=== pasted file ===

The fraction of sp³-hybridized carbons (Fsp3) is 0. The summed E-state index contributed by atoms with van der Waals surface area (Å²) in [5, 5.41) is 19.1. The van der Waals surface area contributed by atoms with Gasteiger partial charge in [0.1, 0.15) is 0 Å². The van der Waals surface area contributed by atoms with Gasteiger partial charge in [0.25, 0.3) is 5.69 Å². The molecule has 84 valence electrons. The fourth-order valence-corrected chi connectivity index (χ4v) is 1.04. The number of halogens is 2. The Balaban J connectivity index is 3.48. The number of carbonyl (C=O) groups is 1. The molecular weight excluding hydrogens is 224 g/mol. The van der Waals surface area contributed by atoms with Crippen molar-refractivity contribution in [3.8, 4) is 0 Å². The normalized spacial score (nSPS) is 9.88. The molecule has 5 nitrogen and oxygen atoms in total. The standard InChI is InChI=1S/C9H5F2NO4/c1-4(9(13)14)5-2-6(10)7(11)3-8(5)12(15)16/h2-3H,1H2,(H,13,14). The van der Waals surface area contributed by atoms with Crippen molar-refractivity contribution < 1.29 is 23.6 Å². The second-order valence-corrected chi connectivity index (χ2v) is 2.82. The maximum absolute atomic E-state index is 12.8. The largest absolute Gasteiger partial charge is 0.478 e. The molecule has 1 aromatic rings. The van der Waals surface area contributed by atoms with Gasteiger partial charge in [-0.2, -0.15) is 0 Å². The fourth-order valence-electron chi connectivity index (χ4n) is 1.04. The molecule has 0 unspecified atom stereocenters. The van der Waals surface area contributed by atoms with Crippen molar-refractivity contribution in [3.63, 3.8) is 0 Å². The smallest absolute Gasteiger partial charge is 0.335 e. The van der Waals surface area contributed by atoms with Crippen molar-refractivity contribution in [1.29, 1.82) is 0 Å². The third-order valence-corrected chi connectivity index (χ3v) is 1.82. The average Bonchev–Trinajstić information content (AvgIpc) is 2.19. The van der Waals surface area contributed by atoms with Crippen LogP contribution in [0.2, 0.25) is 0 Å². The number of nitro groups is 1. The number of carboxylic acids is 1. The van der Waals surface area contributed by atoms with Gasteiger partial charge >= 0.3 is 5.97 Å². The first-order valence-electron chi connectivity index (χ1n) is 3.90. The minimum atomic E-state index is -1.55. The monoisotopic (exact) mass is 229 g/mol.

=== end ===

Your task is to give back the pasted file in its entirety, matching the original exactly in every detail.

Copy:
The fraction of sp³-hybridized carbons (Fsp3) is 0. The summed E-state index contributed by atoms with van der Waals surface area (Å²) in [5, 5.41) is 19.1. The van der Waals surface area contributed by atoms with Gasteiger partial charge in [0.1, 0.15) is 0 Å². The van der Waals surface area contributed by atoms with Gasteiger partial charge in [0.25, 0.3) is 5.69 Å². The molecule has 84 valence electrons. The fourth-order valence-corrected chi connectivity index (χ4v) is 1.04. The number of halogens is 2. The Balaban J connectivity index is 3.48. The number of carbonyl (C=O) groups is 1. The molecular weight excluding hydrogens is 224 g/mol. The van der Waals surface area contributed by atoms with Crippen molar-refractivity contribution in [3.8, 4) is 0 Å². The normalized spacial score (nSPS) is 9.88. The molecule has 5 nitrogen and oxygen atoms in total. The standard InChI is InChI=1S/C9H5F2NO4/c1-4(9(13)14)5-2-6(10)7(11)3-8(5)12(15)16/h2-3H,1H2,(H,13,14). The van der Waals surface area contributed by atoms with Crippen molar-refractivity contribution < 1.29 is 23.6 Å². The second-order valence-corrected chi connectivity index (χ2v) is 2.82. The maximum absolute atomic E-state index is 12.8. The largest absolute Gasteiger partial charge is 0.478 e. The molecule has 1 aromatic rings. The van der Waals surface area contributed by atoms with Gasteiger partial charge in [-0.2, -0.15) is 0 Å². The fourth-order valence-electron chi connectivity index (χ4n) is 1.04. The molecule has 0 unspecified atom stereocenters. The van der Waals surface area contributed by atoms with Crippen molar-refractivity contribution in [3.63, 3.8) is 0 Å². The smallest absolute Gasteiger partial charge is 0.335 e. The van der Waals surface area contributed by atoms with Crippen molar-refractivity contribution in [1.29, 1.82) is 0 Å². The third-order valence-corrected chi connectivity index (χ3v) is 1.82. The average Bonchev–Trinajstić information content (AvgIpc) is 2.19. The van der Waals surface area contributed by atoms with Crippen LogP contribution in [0.2, 0.25) is 0 Å². The number of nitro groups is 1. The number of carboxylic acids is 1. The van der Waals surface area contributed by atoms with Gasteiger partial charge >= 0.3 is 5.97 Å². The first-order valence-electron chi connectivity index (χ1n) is 3.90. The minimum atomic E-state index is -1.55. The monoisotopic (exact) mass is 229 g/mol.